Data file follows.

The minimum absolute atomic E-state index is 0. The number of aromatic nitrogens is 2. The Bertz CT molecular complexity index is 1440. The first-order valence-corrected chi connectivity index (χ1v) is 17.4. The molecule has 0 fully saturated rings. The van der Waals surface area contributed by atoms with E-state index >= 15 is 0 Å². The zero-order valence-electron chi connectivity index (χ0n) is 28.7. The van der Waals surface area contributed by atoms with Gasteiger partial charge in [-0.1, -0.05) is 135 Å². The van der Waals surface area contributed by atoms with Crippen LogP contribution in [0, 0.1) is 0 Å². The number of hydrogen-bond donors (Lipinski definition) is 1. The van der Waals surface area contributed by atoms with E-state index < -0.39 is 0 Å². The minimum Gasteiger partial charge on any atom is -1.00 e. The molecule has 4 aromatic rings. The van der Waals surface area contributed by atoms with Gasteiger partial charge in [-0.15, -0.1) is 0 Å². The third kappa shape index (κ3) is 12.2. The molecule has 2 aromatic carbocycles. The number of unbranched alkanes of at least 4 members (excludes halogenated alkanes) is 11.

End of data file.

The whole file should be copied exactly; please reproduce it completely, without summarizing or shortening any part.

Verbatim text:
The minimum absolute atomic E-state index is 0. The number of aromatic nitrogens is 2. The Bertz CT molecular complexity index is 1440. The first-order valence-corrected chi connectivity index (χ1v) is 17.4. The molecule has 0 fully saturated rings. The van der Waals surface area contributed by atoms with E-state index >= 15 is 0 Å². The zero-order valence-electron chi connectivity index (χ0n) is 28.7. The van der Waals surface area contributed by atoms with Gasteiger partial charge in [-0.1, -0.05) is 135 Å². The van der Waals surface area contributed by atoms with Crippen LogP contribution in [0, 0.1) is 0 Å². The number of hydrogen-bond donors (Lipinski definition) is 1. The van der Waals surface area contributed by atoms with E-state index < -0.39 is 0 Å². The minimum Gasteiger partial charge on any atom is -1.00 e. The molecule has 4 aromatic rings. The van der Waals surface area contributed by atoms with Gasteiger partial charge in [-0.15, -0.1) is 0 Å². The third kappa shape index (κ3) is 12.2. The molecule has 2 aromatic carbocycles. The number of unbranched alkanes of at least 4 members (excludes halogenated alkanes) is 11.